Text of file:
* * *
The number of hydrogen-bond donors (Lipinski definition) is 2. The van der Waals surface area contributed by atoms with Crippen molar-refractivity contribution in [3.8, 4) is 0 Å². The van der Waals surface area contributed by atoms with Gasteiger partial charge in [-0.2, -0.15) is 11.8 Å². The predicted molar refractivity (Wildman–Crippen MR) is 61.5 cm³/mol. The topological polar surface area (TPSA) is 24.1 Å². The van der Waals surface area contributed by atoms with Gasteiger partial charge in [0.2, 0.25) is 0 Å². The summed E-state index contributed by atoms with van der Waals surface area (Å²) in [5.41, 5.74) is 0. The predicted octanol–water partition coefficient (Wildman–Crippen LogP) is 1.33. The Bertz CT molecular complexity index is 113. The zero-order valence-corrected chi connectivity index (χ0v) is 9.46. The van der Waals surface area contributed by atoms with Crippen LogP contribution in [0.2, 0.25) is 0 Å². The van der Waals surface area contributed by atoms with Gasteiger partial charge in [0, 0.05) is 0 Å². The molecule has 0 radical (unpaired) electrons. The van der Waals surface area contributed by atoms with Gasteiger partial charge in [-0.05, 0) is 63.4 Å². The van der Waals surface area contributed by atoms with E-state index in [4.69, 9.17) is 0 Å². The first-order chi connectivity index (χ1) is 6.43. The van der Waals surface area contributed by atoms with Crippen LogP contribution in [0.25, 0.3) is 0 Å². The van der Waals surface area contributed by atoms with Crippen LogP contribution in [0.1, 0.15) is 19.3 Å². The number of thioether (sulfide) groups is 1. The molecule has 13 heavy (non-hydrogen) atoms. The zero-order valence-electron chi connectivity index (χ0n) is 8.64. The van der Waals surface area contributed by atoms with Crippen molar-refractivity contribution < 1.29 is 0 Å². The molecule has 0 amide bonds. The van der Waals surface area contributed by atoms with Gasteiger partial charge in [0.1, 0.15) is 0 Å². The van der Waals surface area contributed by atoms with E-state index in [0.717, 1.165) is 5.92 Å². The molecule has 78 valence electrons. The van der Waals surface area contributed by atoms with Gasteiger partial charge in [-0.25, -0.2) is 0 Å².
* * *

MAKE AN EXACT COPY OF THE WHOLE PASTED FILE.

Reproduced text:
The number of hydrogen-bond donors (Lipinski definition) is 2. The van der Waals surface area contributed by atoms with Crippen molar-refractivity contribution in [3.8, 4) is 0 Å². The van der Waals surface area contributed by atoms with Gasteiger partial charge in [-0.2, -0.15) is 11.8 Å². The predicted molar refractivity (Wildman–Crippen MR) is 61.5 cm³/mol. The topological polar surface area (TPSA) is 24.1 Å². The van der Waals surface area contributed by atoms with Gasteiger partial charge in [0.2, 0.25) is 0 Å². The summed E-state index contributed by atoms with van der Waals surface area (Å²) in [5.41, 5.74) is 0. The predicted octanol–water partition coefficient (Wildman–Crippen LogP) is 1.33. The Bertz CT molecular complexity index is 113. The zero-order valence-corrected chi connectivity index (χ0v) is 9.46. The van der Waals surface area contributed by atoms with Crippen LogP contribution in [0.2, 0.25) is 0 Å². The van der Waals surface area contributed by atoms with Gasteiger partial charge in [0, 0.05) is 0 Å². The molecule has 0 radical (unpaired) electrons. The van der Waals surface area contributed by atoms with Gasteiger partial charge in [-0.05, 0) is 63.4 Å². The van der Waals surface area contributed by atoms with E-state index in [4.69, 9.17) is 0 Å². The first-order chi connectivity index (χ1) is 6.43. The van der Waals surface area contributed by atoms with Crippen LogP contribution in [0.25, 0.3) is 0 Å². The van der Waals surface area contributed by atoms with Crippen LogP contribution in [0.1, 0.15) is 19.3 Å². The number of thioether (sulfide) groups is 1. The molecule has 13 heavy (non-hydrogen) atoms. The zero-order valence-electron chi connectivity index (χ0n) is 8.64. The van der Waals surface area contributed by atoms with Crippen molar-refractivity contribution < 1.29 is 0 Å². The molecule has 0 amide bonds. The van der Waals surface area contributed by atoms with Gasteiger partial charge in [0.1, 0.15) is 0 Å². The van der Waals surface area contributed by atoms with E-state index in [0.717, 1.165) is 5.92 Å². The molecule has 78 valence electrons. The van der Waals surface area contributed by atoms with Gasteiger partial charge in [-0.25, -0.2) is 0 Å².